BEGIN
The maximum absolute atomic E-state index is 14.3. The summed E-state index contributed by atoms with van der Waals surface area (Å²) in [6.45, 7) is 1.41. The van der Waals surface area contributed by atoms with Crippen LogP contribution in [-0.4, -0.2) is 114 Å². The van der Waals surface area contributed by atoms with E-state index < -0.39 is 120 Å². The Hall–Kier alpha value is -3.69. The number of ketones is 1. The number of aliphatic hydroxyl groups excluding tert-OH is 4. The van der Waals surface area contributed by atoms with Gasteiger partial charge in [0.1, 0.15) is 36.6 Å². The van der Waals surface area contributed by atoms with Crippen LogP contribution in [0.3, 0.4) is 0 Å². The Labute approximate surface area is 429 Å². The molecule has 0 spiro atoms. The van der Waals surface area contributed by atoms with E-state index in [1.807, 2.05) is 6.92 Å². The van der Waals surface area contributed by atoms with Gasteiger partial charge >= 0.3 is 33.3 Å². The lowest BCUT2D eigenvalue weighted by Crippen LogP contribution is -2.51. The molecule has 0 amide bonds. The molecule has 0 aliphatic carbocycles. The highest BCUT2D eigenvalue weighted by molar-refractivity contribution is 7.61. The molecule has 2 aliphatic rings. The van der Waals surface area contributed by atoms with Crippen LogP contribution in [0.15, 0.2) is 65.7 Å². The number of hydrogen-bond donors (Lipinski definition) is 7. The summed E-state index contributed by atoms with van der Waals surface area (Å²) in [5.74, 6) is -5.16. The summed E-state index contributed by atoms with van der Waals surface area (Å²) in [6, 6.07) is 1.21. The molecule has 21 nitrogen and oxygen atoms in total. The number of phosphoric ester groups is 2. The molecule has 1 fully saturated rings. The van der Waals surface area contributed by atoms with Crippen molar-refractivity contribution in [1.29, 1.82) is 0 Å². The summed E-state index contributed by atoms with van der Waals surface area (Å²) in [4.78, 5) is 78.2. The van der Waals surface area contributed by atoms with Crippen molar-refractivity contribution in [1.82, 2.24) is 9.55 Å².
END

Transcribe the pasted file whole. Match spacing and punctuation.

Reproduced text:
The maximum absolute atomic E-state index is 14.3. The summed E-state index contributed by atoms with van der Waals surface area (Å²) in [6.45, 7) is 1.41. The van der Waals surface area contributed by atoms with Crippen LogP contribution in [-0.4, -0.2) is 114 Å². The van der Waals surface area contributed by atoms with E-state index < -0.39 is 120 Å². The Hall–Kier alpha value is -3.69. The number of ketones is 1. The number of aliphatic hydroxyl groups excluding tert-OH is 4. The van der Waals surface area contributed by atoms with Gasteiger partial charge in [0.1, 0.15) is 36.6 Å². The van der Waals surface area contributed by atoms with Crippen LogP contribution in [0.3, 0.4) is 0 Å². The Labute approximate surface area is 429 Å². The molecule has 0 spiro atoms. The van der Waals surface area contributed by atoms with E-state index in [1.807, 2.05) is 6.92 Å². The van der Waals surface area contributed by atoms with Gasteiger partial charge >= 0.3 is 33.3 Å². The lowest BCUT2D eigenvalue weighted by Crippen LogP contribution is -2.51. The molecule has 0 amide bonds. The molecule has 0 aliphatic carbocycles. The highest BCUT2D eigenvalue weighted by molar-refractivity contribution is 7.61. The molecule has 2 aliphatic rings. The van der Waals surface area contributed by atoms with Crippen LogP contribution in [0.15, 0.2) is 65.7 Å². The number of hydrogen-bond donors (Lipinski definition) is 7. The summed E-state index contributed by atoms with van der Waals surface area (Å²) in [5.74, 6) is -5.16. The summed E-state index contributed by atoms with van der Waals surface area (Å²) in [6, 6.07) is 1.21. The molecule has 21 nitrogen and oxygen atoms in total. The number of phosphoric ester groups is 2. The molecule has 1 fully saturated rings. The van der Waals surface area contributed by atoms with Crippen molar-refractivity contribution in [1.29, 1.82) is 0 Å². The summed E-state index contributed by atoms with van der Waals surface area (Å²) in [4.78, 5) is 78.2. The van der Waals surface area contributed by atoms with Crippen molar-refractivity contribution in [1.82, 2.24) is 9.55 Å².